Part Eight in an eight part series previewing the 2006 Kentucky Football Team.
Burton, Little and Smith: Many happy returns?
When considering the special teams portion of the 2006 Kentucky football Cats, it is difficult at first to determine whether this unit should be categorized as a glaring weakness or the team’s most proven strength. This is the case because, in some ways, it appears that the UK special teams unit is simultaneously both. There are clearly questions. Who will replace reliable place-kicker Taylor Begley, who seemed to have taken over the kicking duties for the Cats just after George Blanda headed off to the NFL? Will punter Tim Masthay, who suffered through a roller coaster freshman season, provide consistency in 2006? Can the punt and kick protection problems that marred the Spring Game be corrected? Contrasted with these very reasonable questions are some very definitive answers. When it comes to returning kickoffs and punts, the Cats take a backseat to no one. Kentucky was the only team in the nation to finish in the top five in both punt returns and kickoff returns in 2005. (3rd in punt returns at 17.2 per punt return, and 4th in kickoff returns at 26.4 per kick return.) Further, Steve Ortmayer’s unit is no slouch at covering or blocking kicks either. (15 blocked kicks in 2004 and 2005.) With all that said, Kentucky may not be quite ready to be named Virginia Tech West, but it is safe to say that the special teams have been light years ahead of a shaky offense and defense in the Rich Brooks era. If the Cats are to get where they want to get this season, and dare we say postseason, special teams will no doubt again play a large role.
, 5-10, 186 So., Hazard, Ky. (Hazard)
According to Rich Brook’s Monday press conference, Housley is currently the starting kicker for the Louisville game. Only collegiate experience is one field goal in Kentucky JV game in 2005. Connected on both PAT’s in the Spring Game.
, 5-8, 180 Fr., Knoxville, Tn. (Central)
First Team All State in Tennessee. Big leg evidenced by 96% of kickoffs going for touchbacks. Figured to be starting kicker after signing with Cats, but leg injury suffered in car wreck forced Seiber to miss most of camp. Now back and competing for starting job.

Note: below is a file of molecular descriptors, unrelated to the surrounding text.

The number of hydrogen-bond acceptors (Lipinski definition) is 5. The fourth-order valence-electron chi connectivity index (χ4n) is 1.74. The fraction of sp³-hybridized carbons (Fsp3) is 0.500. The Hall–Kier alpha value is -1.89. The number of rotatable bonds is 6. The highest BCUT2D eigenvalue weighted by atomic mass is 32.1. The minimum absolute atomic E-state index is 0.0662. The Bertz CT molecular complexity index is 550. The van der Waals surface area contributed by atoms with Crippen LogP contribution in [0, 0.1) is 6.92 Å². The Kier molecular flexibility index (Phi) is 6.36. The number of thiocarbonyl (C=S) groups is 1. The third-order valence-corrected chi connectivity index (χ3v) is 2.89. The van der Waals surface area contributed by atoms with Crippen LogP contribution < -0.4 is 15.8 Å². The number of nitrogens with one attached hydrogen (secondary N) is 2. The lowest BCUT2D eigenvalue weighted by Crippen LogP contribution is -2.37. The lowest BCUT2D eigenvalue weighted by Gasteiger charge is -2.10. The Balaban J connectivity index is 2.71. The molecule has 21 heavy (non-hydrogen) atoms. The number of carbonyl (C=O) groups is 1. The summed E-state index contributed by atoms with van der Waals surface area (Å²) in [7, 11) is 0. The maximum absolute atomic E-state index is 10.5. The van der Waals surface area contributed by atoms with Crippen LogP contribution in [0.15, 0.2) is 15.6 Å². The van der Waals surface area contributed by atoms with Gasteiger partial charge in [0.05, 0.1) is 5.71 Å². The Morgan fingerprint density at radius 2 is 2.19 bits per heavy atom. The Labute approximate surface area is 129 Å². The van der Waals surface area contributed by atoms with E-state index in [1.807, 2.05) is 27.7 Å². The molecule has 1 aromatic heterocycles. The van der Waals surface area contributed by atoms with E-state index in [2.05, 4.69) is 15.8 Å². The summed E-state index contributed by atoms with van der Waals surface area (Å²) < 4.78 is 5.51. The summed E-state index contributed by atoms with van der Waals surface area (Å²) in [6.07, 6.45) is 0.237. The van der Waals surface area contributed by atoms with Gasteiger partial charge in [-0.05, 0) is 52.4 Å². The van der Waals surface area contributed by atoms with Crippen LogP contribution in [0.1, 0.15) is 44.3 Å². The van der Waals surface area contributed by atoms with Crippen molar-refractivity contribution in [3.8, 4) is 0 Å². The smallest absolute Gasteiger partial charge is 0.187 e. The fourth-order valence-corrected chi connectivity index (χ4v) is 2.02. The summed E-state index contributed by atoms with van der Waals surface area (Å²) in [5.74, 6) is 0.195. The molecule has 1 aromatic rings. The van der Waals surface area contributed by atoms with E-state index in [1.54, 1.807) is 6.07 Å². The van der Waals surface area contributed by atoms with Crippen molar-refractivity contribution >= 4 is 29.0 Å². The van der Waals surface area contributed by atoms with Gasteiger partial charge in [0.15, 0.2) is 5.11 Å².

, 5-11, 190 Jr., Morehead, Ky. (Rowan County)
Transfer from Davidson College where he handled kickoffs in 2004. Kicked one successful extra point in as many tries in 2005 UK JV Game.
, 6-2, 200 So., Murray, Ky. (Murray)
Played in all 11 games in 2006, averaging 36.4 yards per punt. Will handle kickoff duties in 2006, as he did 14 times in 2005. Phenomenal all around athlete. Was First Team All State senior season in football. Along with kicking duties, had over 1000 yards receiving. Also, First Team All State in soccer, First Team All Region in baseball as a pitcher and center fielder, and averaged 18 points per game in basketball.
, 5-11, 190 Sr., Lake Mary, Fla. (Lake Mary)
Transfer from Central Florida. No varsity punting experience, but had three punts for a 43 yard average in JV game.
, 6-1, 245 Sr., Elizabethtown, Ky. (Elizabethtown)
Has been Kentucky long snapper since the middle of the 2003 season.
, 6-2, 195 Jr., Louisville, Ky. (Dupont Manual)
Returned only five punts for Cats in 2005, but averaged an amazing 36.6 yards per return.
, 6-2, 190 RSFr, Louisville, Ky. (Waggener)
Coaches have to find a way to get the ball into the hands of the explosive Smith. With Little and Dixon in front of him on the running back depth chart, kickoff returns may be the most natural way. Speed demonstrated by winning the 100 meters and 4 x 100 meter relay at the state track meet as a senior.
, 5-10, 190 So., Parrish, Al. (Parrish)
Like Smith, Dixon is a burner who the coaches want to involve in the game plan. Speed and shiftiness should result in success in return game.
, 5-10, 180 So., Huddy, Ky. (Belfry)
Returned 15 kickoffs in 2005 for 328 yards, with an average of 21.9. Needs to tighten up ball security after some fumble problems in 2005.
Although not listed on the depth chart by the staff, it is entirely possible that Rafael Little
may be used in a big spot. In limited action last year, averaged 44.3 yards on 3 kickoff returns with 1 touchdown.
, 5-11, 195 Jr., Anderson, S.C. (T.L. Hanna)
Finished 5th nationally in 2005 with 16.9 yards per punt return on 21 returns.
Returned one punt in 2005 for 30 yards.
Dicky Lyons, Jr
., 5-11, 190 So., New Orleans, La. (Holy Cross)
Son of legendary UK returner showed signs of following in father’s footsteps as a true freshman in 2004 before being injured. Averaged 29.3 yards on 5 kickoff returns. Only averaged 4.6 yards per punt return, but had several long returns called back for penalties.
Career has come to a screeching halt since. Now healthy, will boost Cats’ already solid return game.
If the Cats have excelled at anything in the Rich Brooks era, it has been special teams. For this trend to continue, either Housley or Seiber must be a dependable option at kicker. Look for Masthay to make a big move in his second year on the job. Clearly, if an indispensable player such as Keenan Burton or Rafael Little gets injured returning a kick, the coaches will get murdered in Message Board Land. However, for Kentucky to be competitive, it must take every opportunity to get the ball in the hands of its playmakers. Recent history shows that guys like Burton and Little know what to do with it when it gets there.